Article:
Sparse Arrays in J Copyright © 1998, 1999, Iverson Software Inc. Introduction

We describe a sparse array extension to J using a representation that “does not store zeros”. One new verb \$. is defined to create and manipulate sparse arrays, and existing primitives are extended to operate on such arrays. These ideas are illustrated in following examples:

 ``` ] d=: (?. 3 4\$2) * ?. 3 4\$100 0 75 0 53 0 0 67 67 93 0 51 83 ```

 ``` ] s=: \$. d 0 1 | 75 0 3 | 53 1 2 | 67 1 3 | 67 2 0 | 93 2 2 | 51 2 3 | 83 ``` convert d to sparse and assign to s the display of s gives the indices of the “non-zero” cells and the corresponding values

 ``` d -: s 1 ``` d and s match

 ``` o. s 0 1 | 235.619 0 3 | 166.504 1 2 | 210.487 1 3 | 210.487 2 0 | 292.168 2 2 | 160.221 2 3 | 260.752 ``` π times s

 ``` o. d 0 235.619 0 166.504 0 0 210.487 210.487 292.168 0 160.221 260.752 ``` π times d

 ``` (o. s) -: o. d 1 ``` function results independent of representation

 ``` 0.5 + o. s 0 1 | 236.119 0 3 | 167.004 1 2 | 210.987 1 3 | 210.987 2 0 | 292.668 2 2 | 160.721 2 3 | 261.252 <. 0.5 + o. s 0 1 | 236 0 3 | 167 1 2 | 210 1 3 | 210 2 0 | 292 2 2 | 160 2 3 | 261 (<. 0.5 + o. s) -: <. 0.5 + o. d 1 ```

 ``` d + s 0 1 | 150 0 3 | 106 1 2 | 134 1 3 | 134 2 0 | 186 2 2 | 102 2 3 | 166``` function arguments can be dense or sparse

 ``` (d + s) -: 2*s 1 (d + s) -: 2*d 1 +/ s 0 | 93 1 | 75 2 | 118 3 | 203 +/"1 s 0 | 128 1 | 134 2 | 227 ``` familiar algebraic properties are preserved

 ``` |. s 0 0 | 93 0 2 | 51 0 3 | 83 1 2 | 67 1 3 | 67 2 1 | 75 2 3 | 53 |."1 s 0 0 | 53 0 2 | 75 1 0 | 67 1 1 | 67 2 0 | 83 2 1 | 51 2 3 | 93 ``` reverse

 ``` |: s 0 2 | 93 1 0 | 75 2 1 | 67 2 2 | 51 3 0 | 53 3 1 | 67 3 2 | 83 \$ |: s 4 3 ``` transpose
 ``` \$.^:_1 |: s 0 0 93 75 0 0 0 67 51 53 67 83 (|:s) -: |:d 1 ``` \$.^:_1 converts a sparse array to dense
 ``` , s 1 | 75 3 | 53 6 | 67 7 | 67 8 | 93 10 | 51 11 | 83 \$ , s 12 ``` ravel; a sparse vector

To the top. Representation

A sparse array y may be boolean, integer, floating point, complex, literal, or boxed, and has the (internal) parts sh;a;e;i;x;flag where:

 sh Shape, \$y . Elements of the shape must be less than 2^31 , but the product over the shape may be larger than 2^31 . sh Axe(s), a vector of the sorted sparse (indexed) axes. e Sparse element (“zero”). e is also used as the fill in any overtake of the array. i Indices, an integer matrix of indices for the sparse axes. x Values, a (dense) array of usually non-zero cells for the non-sparse axes corresponding to the index matrix i . flag Various bit flags.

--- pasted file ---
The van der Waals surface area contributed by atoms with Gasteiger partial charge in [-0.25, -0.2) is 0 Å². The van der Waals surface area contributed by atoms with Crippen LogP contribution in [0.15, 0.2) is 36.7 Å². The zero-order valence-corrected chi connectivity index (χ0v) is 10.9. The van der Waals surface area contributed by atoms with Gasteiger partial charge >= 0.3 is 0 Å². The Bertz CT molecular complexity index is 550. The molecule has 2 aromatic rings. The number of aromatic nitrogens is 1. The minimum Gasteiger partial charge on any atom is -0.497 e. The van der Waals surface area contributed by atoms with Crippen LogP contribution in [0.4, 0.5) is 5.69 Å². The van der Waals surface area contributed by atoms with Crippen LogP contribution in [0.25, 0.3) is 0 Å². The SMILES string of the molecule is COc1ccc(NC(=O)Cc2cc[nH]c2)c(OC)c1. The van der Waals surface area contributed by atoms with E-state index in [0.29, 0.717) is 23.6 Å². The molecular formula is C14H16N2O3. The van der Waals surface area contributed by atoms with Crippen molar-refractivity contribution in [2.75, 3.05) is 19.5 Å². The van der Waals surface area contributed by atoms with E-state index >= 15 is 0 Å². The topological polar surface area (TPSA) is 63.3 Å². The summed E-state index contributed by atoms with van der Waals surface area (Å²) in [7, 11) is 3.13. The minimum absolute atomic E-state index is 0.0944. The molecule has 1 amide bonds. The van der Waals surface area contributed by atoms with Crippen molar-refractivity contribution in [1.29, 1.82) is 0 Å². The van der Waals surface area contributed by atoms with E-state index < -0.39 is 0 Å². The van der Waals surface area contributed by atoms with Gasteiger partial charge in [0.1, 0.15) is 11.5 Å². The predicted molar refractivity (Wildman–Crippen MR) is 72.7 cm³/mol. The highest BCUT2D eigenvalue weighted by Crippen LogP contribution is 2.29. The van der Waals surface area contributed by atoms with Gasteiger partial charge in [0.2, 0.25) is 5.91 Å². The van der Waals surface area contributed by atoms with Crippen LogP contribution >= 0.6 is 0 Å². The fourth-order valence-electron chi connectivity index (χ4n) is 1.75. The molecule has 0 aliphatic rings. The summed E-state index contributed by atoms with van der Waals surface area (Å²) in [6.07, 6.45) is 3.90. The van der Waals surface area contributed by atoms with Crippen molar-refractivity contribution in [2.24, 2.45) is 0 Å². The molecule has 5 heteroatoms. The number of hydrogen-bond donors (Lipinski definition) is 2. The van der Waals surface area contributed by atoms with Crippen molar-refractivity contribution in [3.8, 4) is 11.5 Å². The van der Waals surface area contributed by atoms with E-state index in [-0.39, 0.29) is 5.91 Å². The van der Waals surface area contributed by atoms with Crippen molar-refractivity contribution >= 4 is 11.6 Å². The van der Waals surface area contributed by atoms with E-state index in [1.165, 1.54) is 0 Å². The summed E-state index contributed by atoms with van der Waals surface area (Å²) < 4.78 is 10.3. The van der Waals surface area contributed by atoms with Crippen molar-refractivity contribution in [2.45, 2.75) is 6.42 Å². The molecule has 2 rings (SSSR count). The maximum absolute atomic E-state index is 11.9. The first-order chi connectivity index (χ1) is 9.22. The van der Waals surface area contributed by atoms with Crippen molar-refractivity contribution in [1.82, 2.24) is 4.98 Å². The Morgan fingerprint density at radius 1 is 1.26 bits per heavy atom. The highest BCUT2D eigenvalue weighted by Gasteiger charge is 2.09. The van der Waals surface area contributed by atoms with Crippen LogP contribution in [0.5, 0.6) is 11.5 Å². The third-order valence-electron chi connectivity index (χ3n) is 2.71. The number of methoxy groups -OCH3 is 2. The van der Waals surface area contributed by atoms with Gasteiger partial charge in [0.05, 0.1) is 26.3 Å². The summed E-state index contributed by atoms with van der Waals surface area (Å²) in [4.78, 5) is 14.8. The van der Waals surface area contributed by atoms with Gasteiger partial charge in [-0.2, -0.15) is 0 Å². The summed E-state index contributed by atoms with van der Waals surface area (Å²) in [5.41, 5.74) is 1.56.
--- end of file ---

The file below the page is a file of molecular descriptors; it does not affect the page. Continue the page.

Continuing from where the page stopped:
For the sparse matrix s used in the introduction,

```   ] d=: (?. 3 4\$2) * ?. 3 4\$100
0 75  0 53
0  0 67 67
93  0 51 83

] s=: \$. d
0 1 | 75
0 3 | 53
1 2 | 67
1 3 | 67
2 0 | 93
2 2 | 51
2 3 | 83
```

The shape is 3 4 ; the sparse axes are 0 1 ; the sparse element is 0 ; the indices are the first two columns of numbers in the display of s ; and the values are the last column.

Scalars continue to be represented as before (densely). All primitives accept sparse or dense arrays as arguments (e.g. sparse+dense or sparse\$sparse). The display of a sparse array is a display of the index matrix (the i part), a blank column, a column of vertical lines, another blank column, and the corresponding value cells (the x part).

Letting the sparse element be variable rather than fixed at zero makes many more functions closed on sparse arrays (e.g. ^y or 10+y or -.y), and familiar results can be produced by familiar phrases (e.g. <.0.5+y for rounding to the nearest integer).

To the top. Assertions

The following assertions hold for a sparse array, and displaying a sparse array invokes these consistency checks on it.